Domain switch.

I switched my domain. It took a few hours, many Googlings of error messages, and a couple mini heart attacks. As a non-techie, it feels so satisfying when you can successfully carry something out that involves a digital task that breaks out of the bounds of the comfy, squishy user interface that I’m usually lazily bundled inside. I’m also always amazed at how magic command line interfaces seem…when you can move files around, install things, do this and that, from just a few swipes at the keyboard. I wish I could make more time to become fluent in it.

Anyway, my old domain name, “Pragmalogi”, was just a random word I made out of the concept Pragmatism. I have a few more variations of it that I made when I had my William-James-life-epiphany-moment last year. I sort of have a minor problem buying domains…sometimes, sadly, in lieu of actually getting a project done. Buying the domain for a project seems to make it come alive in a way that feels constructive in the most counterproductive way.

Now my website’s hosted on NearlyFreeSpeech.Net instead of DreamHost. Woohoo!

 

 

giving birth to an infographic

I’ve been recently consumed by our campaign against the Trans-Pacific Partnership (TPP) agreement. I could tell you what’s wrong with it here, but I’d much rather spend the rest of my evening running my brain spigot on some other things.

I’ve heard some critique of infographics, including the assertion that they don’t interpret or analyze information in any meaningful way. After having worked on this for a grueling 3 months with lots of starts and stops however, it made me value them in a different way. It’s especially true for EFF, where we value creative disposition pretty highly in relation to legal accuracy, but the process of simplifying and condensing many elaborate compound problems without sacrificing any factual integrity to ambiguity is extremely difficult. But it’s also really really important.

I don’t think most people who create infographics necessarily seek to add new insight (see: data visualization). The point is to just narrow and sculpt the information into a single visual/conceptual frame that allows a broader audience of people to understand the essence of a given issue. If that can be achieved by throwing facts into some fancy typography, mixing in a few illustrations, and composing it together with a color scheme? Then wonderful!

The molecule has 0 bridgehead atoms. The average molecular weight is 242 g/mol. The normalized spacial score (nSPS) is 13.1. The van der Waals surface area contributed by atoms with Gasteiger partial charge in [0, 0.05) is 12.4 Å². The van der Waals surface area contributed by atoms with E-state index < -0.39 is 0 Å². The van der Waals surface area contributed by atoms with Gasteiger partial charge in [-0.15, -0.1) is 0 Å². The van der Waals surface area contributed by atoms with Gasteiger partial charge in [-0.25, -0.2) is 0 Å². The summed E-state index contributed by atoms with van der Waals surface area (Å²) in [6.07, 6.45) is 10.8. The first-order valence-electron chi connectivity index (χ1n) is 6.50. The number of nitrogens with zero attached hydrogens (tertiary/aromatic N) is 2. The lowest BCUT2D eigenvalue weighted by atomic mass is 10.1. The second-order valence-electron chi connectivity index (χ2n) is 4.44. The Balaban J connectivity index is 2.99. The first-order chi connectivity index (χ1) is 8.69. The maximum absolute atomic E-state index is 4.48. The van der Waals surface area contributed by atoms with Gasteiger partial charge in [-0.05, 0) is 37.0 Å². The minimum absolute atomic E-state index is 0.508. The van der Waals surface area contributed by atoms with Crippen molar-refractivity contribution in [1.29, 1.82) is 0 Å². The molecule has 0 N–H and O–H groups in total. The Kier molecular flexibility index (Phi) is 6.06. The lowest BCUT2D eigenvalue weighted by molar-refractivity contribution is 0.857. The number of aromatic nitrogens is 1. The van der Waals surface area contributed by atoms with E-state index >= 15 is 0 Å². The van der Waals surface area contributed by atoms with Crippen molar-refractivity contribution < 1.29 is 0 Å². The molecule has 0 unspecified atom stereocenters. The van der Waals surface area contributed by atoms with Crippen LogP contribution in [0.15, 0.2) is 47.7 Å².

In short, this was one of the most anxiety-inducing, time-consuming things I’ve ever done as an EFFer. On the other hand, it’s one of the things I’m most proud of having worked on.

Man, it's August.

 

I think about what to post here on my personal blog *at least* a dozen times a day: something overheard, a photo taken, sudden haiku, a story I want to transform into a short comic, whatever. But somehow getting myself to sit down actually writing or posting any of it is so fucking difficult.

When I do get to it, I invariably start these a few hours before the Iron Blogger deadline… and so here I am, sleepy and frustrated that all the potential writing/drawing/posting that I’d been daydreaming about have again fallen victim to the procrastination demons. Aye.

Sooo…I’m gonna go ahead and give a real quick life update as a tanka and post some photos from the last few weeks:

 

~

mini vacations

warm mountains, music, and home

flurry of summer

a coming full-on battle

against a beast agreement

~

 

 

Lunch after reaching the top of Vernal Falls // Yosemite

Mariana // Yosemite

Frances // Yosemite

EFF bike ride // Moss Beach

Skrillex // Golden Gate Park

Post-Outside Lands // Golden Gate Park

Mom and Hanami // Pasadena

Now for some sleep.

It's been bothering me…

a question

arising out of 45+ hrs a week reading, researching, writing, and thinking about intellectual property policy, combined with the incessant disquiet I feel by knowing that we’re in a growing global crisis over resources and economic value. The objective of this game was never scientific, creative progress or human sustainability, it’s the control over capital and material wealth. The ever-changing rules are laid out in such a way that rewards political and social manipulation over mutual thoughtfulness or regard.

This is the Capitalism game. How does intellectual property fit into it?

I know they’re connected. The worst intellectual property policies have been fueled by the need to preserve monopolies over creative capital at the expense of human rights and progress. From inception to execution, no reasonable person could empirically describe the kinds of intellectual property laws that have or have been attempted to pass as rules that could ever work to “promote progress” in society.

This is still working itself out in my head. And it’s very late.